The wonder of wonders: God becomes part of Earth

When our kids destroy or misuse something they have been given, what do we say?

  • “Having that is a privilege; if you are going to abuse it, you will lose it”
  • “Make that kind of a mess again, and you won’t be allowed in here”
  • “You obviously aren’t ready for this thing, so it’s gone. When you prove to me you are ready, I’ll let you have it back”

Imagine if God said that to us!

“This planet is a privilege you know- look at the mess you have made!!”

Sadly and frighteningly, the consequences for the mess we have made are built it. After some 5 or 7 thousand years (with two or three hundred years of the industrial revolution) those consequences are literally circling over our heads.

It is incredible, then, that God does not remove us but sends the Word to become flesh- a part of earth- to save us from ourselves.

John delvers a breath-taking opening to his gospel: ” In the beginning was the Word, and the Word was with God, and the Word was God. 2 He was in the beginning with God. [KJV]3 All things were made by him; and without him was not anything made that was made. 4 In him was life; and the life was the light of men.”

Breath-taking and bewildering at the same time. I find myself simultaneously struck by the sense of the awesomeness of Christ’s coming to earth and feeling like there is a lot to unpack here…which there is. [it’s like I am hearing the ramblings of somebody on drugs…to which the only response is, “Dude- that’s deep” (!).]

It can sound so esoteric- grand statements that only a few can understand. One author says, “the readers mind is overwhelmed by a rush of staggering assertions”. He goes on to say as we read we want to pause at each assertion but no such pause is allowed as John rushes on, his mind seeming to outstrip his pen.

It is a very useful exercise to take the time and go over these few verses phrase by phrase.

For now, stand back and consider the big picture. The Christ of the NT is a figure so sublime, so magnificent and exalted, those who wrote of Him were instinctively moved to bow in reverence and worship.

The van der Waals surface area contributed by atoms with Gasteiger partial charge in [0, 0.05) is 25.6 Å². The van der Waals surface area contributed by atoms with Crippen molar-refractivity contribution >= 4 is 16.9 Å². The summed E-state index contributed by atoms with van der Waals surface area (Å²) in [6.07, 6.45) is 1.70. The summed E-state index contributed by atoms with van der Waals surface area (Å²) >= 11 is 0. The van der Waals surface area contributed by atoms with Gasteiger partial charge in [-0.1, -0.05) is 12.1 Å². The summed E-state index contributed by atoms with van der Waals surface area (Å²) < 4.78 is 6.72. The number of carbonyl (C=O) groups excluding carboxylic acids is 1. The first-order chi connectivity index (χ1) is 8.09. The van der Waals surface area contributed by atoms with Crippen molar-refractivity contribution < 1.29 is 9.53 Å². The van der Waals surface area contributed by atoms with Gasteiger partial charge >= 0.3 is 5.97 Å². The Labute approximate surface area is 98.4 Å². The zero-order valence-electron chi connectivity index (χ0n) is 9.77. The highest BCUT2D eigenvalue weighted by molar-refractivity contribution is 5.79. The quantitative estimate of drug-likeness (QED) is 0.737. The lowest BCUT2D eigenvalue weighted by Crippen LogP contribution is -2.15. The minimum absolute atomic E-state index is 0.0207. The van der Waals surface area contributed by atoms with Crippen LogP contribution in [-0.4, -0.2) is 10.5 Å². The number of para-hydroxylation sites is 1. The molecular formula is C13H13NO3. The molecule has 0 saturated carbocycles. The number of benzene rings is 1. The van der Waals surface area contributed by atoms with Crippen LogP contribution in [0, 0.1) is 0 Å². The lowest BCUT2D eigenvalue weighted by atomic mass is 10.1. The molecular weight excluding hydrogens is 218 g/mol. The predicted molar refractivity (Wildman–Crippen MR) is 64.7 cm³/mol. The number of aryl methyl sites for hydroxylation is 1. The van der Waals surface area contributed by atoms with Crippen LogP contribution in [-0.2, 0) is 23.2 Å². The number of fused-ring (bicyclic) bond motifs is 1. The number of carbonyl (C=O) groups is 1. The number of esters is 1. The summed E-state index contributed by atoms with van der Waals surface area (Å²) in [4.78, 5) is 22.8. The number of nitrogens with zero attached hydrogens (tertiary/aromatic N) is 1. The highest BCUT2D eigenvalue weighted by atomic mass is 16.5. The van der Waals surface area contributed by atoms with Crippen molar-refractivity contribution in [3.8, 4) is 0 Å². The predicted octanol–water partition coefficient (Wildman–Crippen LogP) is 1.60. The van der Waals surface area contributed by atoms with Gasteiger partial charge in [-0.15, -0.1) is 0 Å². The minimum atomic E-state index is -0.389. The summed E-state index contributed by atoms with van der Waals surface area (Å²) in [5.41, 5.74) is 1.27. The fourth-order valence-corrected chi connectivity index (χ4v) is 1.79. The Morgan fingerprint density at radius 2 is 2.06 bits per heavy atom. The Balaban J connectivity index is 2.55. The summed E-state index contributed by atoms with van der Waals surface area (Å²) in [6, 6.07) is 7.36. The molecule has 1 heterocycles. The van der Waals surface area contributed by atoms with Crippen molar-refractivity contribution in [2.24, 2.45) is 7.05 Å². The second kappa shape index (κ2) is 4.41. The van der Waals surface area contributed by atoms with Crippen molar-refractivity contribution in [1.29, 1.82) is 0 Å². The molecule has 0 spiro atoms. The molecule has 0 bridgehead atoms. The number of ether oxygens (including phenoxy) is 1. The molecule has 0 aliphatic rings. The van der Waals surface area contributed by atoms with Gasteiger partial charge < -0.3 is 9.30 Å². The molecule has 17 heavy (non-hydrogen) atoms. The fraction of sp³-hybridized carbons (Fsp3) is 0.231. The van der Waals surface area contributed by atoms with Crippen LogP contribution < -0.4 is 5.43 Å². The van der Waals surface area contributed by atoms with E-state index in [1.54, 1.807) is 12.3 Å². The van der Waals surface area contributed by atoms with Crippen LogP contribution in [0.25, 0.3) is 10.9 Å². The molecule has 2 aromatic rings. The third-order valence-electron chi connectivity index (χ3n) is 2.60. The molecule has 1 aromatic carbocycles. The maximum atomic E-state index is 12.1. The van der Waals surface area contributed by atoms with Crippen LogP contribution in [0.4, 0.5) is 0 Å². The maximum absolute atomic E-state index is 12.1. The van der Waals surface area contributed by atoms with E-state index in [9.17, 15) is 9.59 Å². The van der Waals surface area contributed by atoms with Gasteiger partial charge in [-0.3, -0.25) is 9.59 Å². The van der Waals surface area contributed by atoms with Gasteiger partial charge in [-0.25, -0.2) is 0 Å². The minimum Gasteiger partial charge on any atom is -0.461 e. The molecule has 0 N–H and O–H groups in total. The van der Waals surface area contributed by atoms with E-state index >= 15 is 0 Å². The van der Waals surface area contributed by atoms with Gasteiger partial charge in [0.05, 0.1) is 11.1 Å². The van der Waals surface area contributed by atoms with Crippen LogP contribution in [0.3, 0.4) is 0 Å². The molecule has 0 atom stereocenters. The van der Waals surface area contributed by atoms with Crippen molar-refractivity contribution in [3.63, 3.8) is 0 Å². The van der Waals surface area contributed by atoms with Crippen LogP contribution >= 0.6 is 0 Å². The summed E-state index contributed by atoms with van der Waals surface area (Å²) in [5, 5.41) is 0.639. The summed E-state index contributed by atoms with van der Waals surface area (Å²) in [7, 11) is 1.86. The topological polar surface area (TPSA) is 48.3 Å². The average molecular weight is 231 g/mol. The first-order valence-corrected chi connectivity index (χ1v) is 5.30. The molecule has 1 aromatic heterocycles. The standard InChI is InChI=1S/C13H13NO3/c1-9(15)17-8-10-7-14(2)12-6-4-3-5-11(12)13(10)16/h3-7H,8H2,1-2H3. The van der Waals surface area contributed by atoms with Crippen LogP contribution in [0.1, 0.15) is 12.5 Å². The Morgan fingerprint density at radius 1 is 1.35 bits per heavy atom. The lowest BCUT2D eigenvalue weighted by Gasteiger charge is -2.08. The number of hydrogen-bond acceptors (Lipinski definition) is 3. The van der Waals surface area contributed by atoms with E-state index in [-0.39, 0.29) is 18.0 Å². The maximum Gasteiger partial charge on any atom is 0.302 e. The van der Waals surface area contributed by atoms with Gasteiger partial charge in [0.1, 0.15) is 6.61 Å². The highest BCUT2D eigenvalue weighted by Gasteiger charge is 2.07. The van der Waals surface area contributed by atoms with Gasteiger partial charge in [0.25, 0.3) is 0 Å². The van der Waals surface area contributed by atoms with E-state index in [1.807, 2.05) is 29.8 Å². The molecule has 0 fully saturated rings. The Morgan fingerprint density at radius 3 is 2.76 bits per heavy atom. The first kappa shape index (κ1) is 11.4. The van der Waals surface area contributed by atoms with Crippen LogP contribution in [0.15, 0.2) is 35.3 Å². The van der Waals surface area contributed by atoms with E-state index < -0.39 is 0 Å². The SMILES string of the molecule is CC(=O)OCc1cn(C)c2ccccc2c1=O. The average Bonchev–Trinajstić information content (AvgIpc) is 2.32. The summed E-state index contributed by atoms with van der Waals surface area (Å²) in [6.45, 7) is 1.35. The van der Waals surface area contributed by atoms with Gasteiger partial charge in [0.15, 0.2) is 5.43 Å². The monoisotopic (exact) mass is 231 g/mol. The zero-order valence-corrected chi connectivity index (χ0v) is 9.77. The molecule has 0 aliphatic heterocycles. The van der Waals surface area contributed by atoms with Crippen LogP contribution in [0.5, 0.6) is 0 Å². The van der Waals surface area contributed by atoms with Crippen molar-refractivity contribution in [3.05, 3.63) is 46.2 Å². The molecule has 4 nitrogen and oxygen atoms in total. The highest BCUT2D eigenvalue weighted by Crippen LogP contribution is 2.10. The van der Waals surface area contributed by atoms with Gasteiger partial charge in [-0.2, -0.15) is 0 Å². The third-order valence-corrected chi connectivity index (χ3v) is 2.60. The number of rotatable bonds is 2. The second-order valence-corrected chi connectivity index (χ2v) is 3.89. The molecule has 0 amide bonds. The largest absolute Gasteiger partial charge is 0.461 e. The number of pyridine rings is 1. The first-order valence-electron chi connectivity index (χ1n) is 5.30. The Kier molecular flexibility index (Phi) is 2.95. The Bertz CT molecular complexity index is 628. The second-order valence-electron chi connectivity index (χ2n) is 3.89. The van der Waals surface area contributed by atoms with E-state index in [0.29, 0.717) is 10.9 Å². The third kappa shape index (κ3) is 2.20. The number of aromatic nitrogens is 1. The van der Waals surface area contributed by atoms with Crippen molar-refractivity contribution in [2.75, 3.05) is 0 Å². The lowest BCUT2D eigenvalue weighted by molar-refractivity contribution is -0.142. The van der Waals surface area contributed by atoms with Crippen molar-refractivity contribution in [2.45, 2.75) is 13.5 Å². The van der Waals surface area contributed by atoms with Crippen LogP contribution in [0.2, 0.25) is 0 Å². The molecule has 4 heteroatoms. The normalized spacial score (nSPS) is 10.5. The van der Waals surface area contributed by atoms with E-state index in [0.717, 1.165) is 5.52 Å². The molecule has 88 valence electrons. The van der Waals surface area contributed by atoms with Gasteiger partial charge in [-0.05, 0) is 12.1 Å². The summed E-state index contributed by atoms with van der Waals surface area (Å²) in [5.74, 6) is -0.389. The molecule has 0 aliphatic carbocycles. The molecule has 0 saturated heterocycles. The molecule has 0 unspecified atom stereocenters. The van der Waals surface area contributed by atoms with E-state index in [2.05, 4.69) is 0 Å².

“This Christ who is the express image of God’s person; in everything he does God’s representative, and himself divine; the very thought and mind and word of God to us become alive here on our earth; the mighty conqueror of sin and death and hell, meeting the full shock of their power and trampling them beneath his feet.”[4]

“He was in the world, and the world came into being through him; yet the world did not know him. 11 He came to what was his own, and his own people did not accept him. 12 But to all who received him, who believed in his name, he gave power to become children of God ”

Thus, the struggle continues between those who want to care for fellow humanity and for the planet, and those who are given to a self-indulgent life where both the planet and the people in it are for personal gratification.

We have our example in God in Genesis of what it really means to rule this planet. Then we have the example of Christ in the NT and his care for all people equally, and his protection of the disadvantaged and oppressed.

Jesus is our courage in times of discouragement and despair, in these politically, environmentally and violently troubled times.

Conclusion

God entrusted this planet to our care. We continue to explore and seek to understand it. In spite of the mess we have made- both in oppressing fellow human beings and in treating it like “a supply house and a sewer” – God sent the Word, the Word that was and is God, to become part of this earth, to be made from this earth just as we are. God plans to redeem every part of creation, so our mandate is to cooperate with this plan of redemption by caring for every aspect of planetary living until Christ returns.

 

[1]  [Information taken from Tech Insider – Business Insider publication, author Julia Calderone Aug. 31, 2015]

[2] Richard Rohr’s Daily Meditation – August 22, 2018

Taoism and Buddhism

[3] http://www.trinityepiscopalchurch.org/Sermons/Vinnie_s_Sermons/Earth_Day_Sermon/

[4] The Interpreter’s Bible